“Departures from the consonantal text of the best manuscripts have been made only where it seems clear that errors in copying had been made before the text was standardized.”
“Most of the corrections adopted are based on the ancient versions [translations into Greek Aramaic, Syriac, and Latin], which were made before the time of the Masoretic revision and therefore reflect earlier forms of the text.”
“Sometimes it is evident that the text has suffered in transmission, but none of the versions provides a satisfactory restoration. Here we can only follow the best judgment of competent scholars as to the most probable reconstruction of the original text.”
“Many difficulties and obscurities, of course, remain.”
“Where the choice between two meanings is particularly difficult or doubtful, we have given an alternative rendering in a footnote.”
“If in the judgment of the Committee the meaning of a passage is quite uncertain or obscure, either because of corruption in the text or because of the inadequacy of our present knowledge of the language, that fact is indicated by a note.”
“It should not be assumed, however, that the Committee was entirely sure or unanimous concerning every rendering not so indicated.”
“To record all minority views was obviously out of the question.”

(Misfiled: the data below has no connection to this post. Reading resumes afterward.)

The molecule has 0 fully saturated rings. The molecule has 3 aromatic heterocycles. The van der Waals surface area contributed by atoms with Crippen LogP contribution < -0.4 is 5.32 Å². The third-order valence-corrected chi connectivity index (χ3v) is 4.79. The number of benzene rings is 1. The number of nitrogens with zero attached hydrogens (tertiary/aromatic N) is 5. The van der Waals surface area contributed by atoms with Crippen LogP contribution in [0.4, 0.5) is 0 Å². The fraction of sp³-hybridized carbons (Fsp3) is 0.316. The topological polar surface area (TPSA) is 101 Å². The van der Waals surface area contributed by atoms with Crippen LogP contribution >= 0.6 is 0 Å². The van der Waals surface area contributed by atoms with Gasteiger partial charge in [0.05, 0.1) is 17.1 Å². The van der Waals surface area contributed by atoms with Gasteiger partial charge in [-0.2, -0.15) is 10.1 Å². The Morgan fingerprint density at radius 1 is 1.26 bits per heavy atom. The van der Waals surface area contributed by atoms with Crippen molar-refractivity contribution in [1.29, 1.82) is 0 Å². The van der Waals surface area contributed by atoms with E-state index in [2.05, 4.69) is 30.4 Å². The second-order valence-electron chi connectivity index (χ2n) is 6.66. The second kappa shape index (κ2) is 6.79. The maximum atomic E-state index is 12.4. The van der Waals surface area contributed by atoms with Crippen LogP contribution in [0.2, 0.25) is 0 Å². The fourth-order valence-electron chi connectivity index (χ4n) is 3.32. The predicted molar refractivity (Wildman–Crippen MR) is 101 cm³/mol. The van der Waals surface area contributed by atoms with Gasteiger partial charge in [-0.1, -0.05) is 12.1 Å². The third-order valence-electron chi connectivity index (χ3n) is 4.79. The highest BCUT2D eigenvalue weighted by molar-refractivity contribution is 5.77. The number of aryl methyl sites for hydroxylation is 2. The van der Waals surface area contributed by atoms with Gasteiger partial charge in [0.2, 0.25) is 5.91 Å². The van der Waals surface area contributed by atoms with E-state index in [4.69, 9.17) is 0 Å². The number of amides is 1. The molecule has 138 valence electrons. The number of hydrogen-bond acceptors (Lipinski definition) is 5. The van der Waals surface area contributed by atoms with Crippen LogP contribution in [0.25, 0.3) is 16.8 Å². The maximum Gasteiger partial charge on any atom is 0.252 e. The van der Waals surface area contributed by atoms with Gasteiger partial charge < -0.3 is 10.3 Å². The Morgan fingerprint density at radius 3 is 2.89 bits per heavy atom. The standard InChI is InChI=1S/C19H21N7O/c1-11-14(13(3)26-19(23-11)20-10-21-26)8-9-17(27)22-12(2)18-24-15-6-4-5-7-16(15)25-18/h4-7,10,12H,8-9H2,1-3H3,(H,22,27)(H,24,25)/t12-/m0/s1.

“The King James Version of the New Testament was based upon a Greek text that was marred by mistakes, containing the accumulated errors of fourteen centuries of manuscript copying.”
“It was essentially the Greek text of the New Testament as edited by Beza, 1589, who closely followed that published by Erasmus, 1516-1535, which was based upon a few medieval manuscripts.”
“The earliest and best of the eight manuscripts which Erasmus consulted was from the tenth century, and [yet] he made the least use of it because it differed most from the commonly received text; Beza had access to two manuscripts of great value, dating from the fifth and sixth centuries, but he made very little use of them because they differed from the text published by Erasmus.”
“We now possess many more ancient manuscripts of the new Testament, and are far better equipped to seek to recover the original wording of the Greek text. The evidence for the text of the books of the New Testament is better that for any other ancient book, both in the number of extant manuscripts and in the nearness of the date of some of these manuscripts to the date when the book was originally written.”
The words are in plain English. The second paragraph says it all, “Yet, the King James Version has grave defects.
Therefore, we must conclude the “King James Version” is NOT the Actual Bible sent by God to mankind.